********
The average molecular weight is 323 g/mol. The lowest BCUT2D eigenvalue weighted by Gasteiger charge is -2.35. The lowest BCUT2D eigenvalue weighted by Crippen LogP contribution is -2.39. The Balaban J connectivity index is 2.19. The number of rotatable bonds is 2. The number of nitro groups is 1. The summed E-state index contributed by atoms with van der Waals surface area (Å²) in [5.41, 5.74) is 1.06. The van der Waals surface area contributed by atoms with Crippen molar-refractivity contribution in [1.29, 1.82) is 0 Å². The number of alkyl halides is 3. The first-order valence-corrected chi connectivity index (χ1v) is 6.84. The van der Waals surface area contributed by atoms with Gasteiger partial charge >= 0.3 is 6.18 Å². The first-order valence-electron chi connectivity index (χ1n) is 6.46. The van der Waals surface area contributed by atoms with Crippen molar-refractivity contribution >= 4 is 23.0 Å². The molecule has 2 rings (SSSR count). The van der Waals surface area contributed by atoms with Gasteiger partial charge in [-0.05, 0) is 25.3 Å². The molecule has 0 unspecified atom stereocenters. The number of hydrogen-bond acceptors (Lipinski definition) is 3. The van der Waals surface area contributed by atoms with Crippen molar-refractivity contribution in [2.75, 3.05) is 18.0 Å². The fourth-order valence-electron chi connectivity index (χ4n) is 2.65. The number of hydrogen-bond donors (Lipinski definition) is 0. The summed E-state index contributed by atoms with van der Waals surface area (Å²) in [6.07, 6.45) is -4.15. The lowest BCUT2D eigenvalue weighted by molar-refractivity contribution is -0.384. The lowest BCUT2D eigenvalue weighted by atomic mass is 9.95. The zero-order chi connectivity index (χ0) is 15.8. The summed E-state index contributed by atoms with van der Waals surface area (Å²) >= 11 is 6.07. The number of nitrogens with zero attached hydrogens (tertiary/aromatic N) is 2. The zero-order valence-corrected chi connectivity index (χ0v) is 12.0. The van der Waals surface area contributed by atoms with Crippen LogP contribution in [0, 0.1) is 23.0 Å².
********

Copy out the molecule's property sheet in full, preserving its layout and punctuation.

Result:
The average molecular weight is 323 g/mol. The lowest BCUT2D eigenvalue weighted by Gasteiger charge is -2.35. The lowest BCUT2D eigenvalue weighted by Crippen LogP contribution is -2.39. The Balaban J connectivity index is 2.19. The number of rotatable bonds is 2. The number of nitro groups is 1. The summed E-state index contributed by atoms with van der Waals surface area (Å²) in [5.41, 5.74) is 1.06. The van der Waals surface area contributed by atoms with Crippen molar-refractivity contribution in [1.29, 1.82) is 0 Å². The number of alkyl halides is 3. The first-order valence-corrected chi connectivity index (χ1v) is 6.84. The van der Waals surface area contributed by atoms with Gasteiger partial charge >= 0.3 is 6.18 Å². The first-order valence-electron chi connectivity index (χ1n) is 6.46. The van der Waals surface area contributed by atoms with Crippen molar-refractivity contribution >= 4 is 23.0 Å². The molecule has 2 rings (SSSR count). The van der Waals surface area contributed by atoms with Gasteiger partial charge in [-0.05, 0) is 25.3 Å². The molecule has 0 unspecified atom stereocenters. The number of hydrogen-bond acceptors (Lipinski definition) is 3. The van der Waals surface area contributed by atoms with Crippen molar-refractivity contribution in [2.75, 3.05) is 18.0 Å². The fourth-order valence-electron chi connectivity index (χ4n) is 2.65. The number of hydrogen-bond donors (Lipinski definition) is 0. The summed E-state index contributed by atoms with van der Waals surface area (Å²) in [6.07, 6.45) is -4.15. The lowest BCUT2D eigenvalue weighted by molar-refractivity contribution is -0.384. The lowest BCUT2D eigenvalue weighted by atomic mass is 9.95. The zero-order chi connectivity index (χ0) is 15.8. The summed E-state index contributed by atoms with van der Waals surface area (Å²) >= 11 is 6.07. The number of nitrogens with zero attached hydrogens (tertiary/aromatic N) is 2. The zero-order valence-corrected chi connectivity index (χ0v) is 12.0. The van der Waals surface area contributed by atoms with Crippen LogP contribution in [0, 0.1) is 23.0 Å².